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garage-13

Beginners Drift Setup Guide

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#1 the most important part of the car is the differential. it needs to be tight. this means mechanical or locked. don't bother with standard diffs, they are dangerous. (followup article below)

 

#2 suspension. stiff and low. suspension which is too soft or riding too high will make the car floppy and difficult to control. stick to coilovers and keep the car as low as you can.

 

#3 power/grip ratio. when you are starting out, you don't want to drift particularly quickly, and you want it to be easy to break traction. run less grip on the rear with smaller wheels etc. "training wheels". this will let you slide at low speeds and slowly work your way up to a higher speed/grip combo. if you hit the track with too much grip you'll have to work too hard just to break traction. less grip will also have the added bonus of less stress on the car/wallet.

 

#4 harness/bucket. standard seats are pretty weak. harness is cheap and effective.

 

#5 spend money on suspension over power. caster rods, tie rods etc are generally going to make your car more effective than power. at least stick to suspension work till you can afford the higher maintenance of higher power. be aware certain popular items like twin plate clutches are dead useless with stock sr20 boxes and will only cause constant box failures and bills.

 

#6 if your car is not a silvia/skyline be aware initial setup costs may be higher as they are not as "plug and play" worthy. seek advice from people who have setup the car you have before. they generally would have already done all the hard yards and have all the info you need.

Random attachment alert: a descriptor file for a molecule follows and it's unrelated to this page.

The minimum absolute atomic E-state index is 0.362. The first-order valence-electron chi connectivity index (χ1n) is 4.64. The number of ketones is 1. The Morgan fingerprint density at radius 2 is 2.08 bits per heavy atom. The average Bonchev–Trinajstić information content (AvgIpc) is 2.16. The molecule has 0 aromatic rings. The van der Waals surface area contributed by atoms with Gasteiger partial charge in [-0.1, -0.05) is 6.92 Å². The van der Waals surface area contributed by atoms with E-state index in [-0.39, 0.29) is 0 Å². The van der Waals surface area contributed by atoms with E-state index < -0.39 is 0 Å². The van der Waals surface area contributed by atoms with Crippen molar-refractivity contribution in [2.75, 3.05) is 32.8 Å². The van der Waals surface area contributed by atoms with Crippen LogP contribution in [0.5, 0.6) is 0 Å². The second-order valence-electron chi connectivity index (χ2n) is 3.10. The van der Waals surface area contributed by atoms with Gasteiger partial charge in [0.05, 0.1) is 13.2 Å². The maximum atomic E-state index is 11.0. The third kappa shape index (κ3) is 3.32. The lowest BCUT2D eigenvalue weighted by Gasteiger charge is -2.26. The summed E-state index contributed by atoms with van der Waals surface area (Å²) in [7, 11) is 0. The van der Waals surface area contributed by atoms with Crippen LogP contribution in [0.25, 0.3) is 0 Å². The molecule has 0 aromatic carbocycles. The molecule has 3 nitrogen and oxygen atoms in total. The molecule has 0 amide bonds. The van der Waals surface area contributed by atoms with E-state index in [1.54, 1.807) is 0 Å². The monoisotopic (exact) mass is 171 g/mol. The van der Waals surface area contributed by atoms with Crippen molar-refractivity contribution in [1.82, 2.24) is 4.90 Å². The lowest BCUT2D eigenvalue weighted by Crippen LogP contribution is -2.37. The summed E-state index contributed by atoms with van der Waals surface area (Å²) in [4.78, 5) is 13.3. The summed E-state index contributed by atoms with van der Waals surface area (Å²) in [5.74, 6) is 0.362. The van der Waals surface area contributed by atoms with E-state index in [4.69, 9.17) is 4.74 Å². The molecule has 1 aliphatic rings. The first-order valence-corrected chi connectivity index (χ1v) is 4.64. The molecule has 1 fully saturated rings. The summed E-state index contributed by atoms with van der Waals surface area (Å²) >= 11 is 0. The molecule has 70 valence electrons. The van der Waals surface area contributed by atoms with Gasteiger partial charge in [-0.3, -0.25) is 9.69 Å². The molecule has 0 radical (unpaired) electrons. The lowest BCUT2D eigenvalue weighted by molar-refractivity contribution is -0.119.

#7 when initially testing the car for handling, it's generally easiest to start with donuts and figure 8s. diff/suspension test in particular.

 

good luck =)

 

 

 

DRIFTING – DIFFERENTIAL SELECTION

 

What does it do?

The differential controls how the wheels keep spinning together when traction is broken. Open wheeling means only the inside wheel is spinning (Bad for drift). What an LSD (Limited-Slip Differential) will do is make the wheels both spin, this in turn makes the rear kick out (Good for drift). A locked differential will have both wheels spin at all times regardless of whether the engine is running.

 

Is It Dangerous?

For drift, it is all about car control with the rear end almost always slipping. So it is basically critical to have a predictable diff/car when drifting and much safer with a tight differential.

 

If you are worried about fishtailing snappiness, this will depend on the car and it’s weight distribution. For example, the weight distribution of 180s make them more snappier than a Silvia due to the added weight of the hatch. Even more extreme than the 180 is the MR2 due to the mid-mounted motor. On the other hand, you’ll probably find Cefiro’s and 4 Door Skylines are more stable and less snappy.

 

Why is my LSD spinning only one wheel?